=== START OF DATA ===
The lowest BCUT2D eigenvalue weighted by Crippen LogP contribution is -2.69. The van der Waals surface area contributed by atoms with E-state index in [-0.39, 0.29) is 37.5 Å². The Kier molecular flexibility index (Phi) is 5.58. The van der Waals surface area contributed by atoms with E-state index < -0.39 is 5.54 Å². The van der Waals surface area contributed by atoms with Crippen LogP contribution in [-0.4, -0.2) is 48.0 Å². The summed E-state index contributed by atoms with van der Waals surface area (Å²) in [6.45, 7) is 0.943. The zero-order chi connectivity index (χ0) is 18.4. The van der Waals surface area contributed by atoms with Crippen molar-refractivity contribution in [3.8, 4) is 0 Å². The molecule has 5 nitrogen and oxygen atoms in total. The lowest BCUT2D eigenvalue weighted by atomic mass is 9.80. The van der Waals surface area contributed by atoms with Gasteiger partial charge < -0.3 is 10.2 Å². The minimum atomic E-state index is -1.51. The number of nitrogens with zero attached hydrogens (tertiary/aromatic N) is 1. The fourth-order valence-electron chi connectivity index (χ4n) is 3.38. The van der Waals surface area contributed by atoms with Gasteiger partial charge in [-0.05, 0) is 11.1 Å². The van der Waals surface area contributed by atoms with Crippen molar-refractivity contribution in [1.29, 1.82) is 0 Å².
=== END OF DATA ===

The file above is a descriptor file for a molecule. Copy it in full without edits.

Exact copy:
The lowest BCUT2D eigenvalue weighted by Crippen LogP contribution is -2.69. The van der Waals surface area contributed by atoms with E-state index in [-0.39, 0.29) is 37.5 Å². The Kier molecular flexibility index (Phi) is 5.58. The van der Waals surface area contributed by atoms with E-state index < -0.39 is 5.54 Å². The van der Waals surface area contributed by atoms with Crippen LogP contribution in [-0.4, -0.2) is 48.0 Å². The summed E-state index contributed by atoms with van der Waals surface area (Å²) in [6.45, 7) is 0.943. The zero-order chi connectivity index (χ0) is 18.4. The van der Waals surface area contributed by atoms with Crippen molar-refractivity contribution in [3.8, 4) is 0 Å². The molecule has 5 nitrogen and oxygen atoms in total. The lowest BCUT2D eigenvalue weighted by atomic mass is 9.80. The van der Waals surface area contributed by atoms with Gasteiger partial charge < -0.3 is 10.2 Å². The minimum atomic E-state index is -1.51. The number of nitrogens with zero attached hydrogens (tertiary/aromatic N) is 1. The fourth-order valence-electron chi connectivity index (χ4n) is 3.38. The van der Waals surface area contributed by atoms with Gasteiger partial charge in [-0.05, 0) is 11.1 Å². The van der Waals surface area contributed by atoms with Crippen molar-refractivity contribution in [1.29, 1.82) is 0 Å².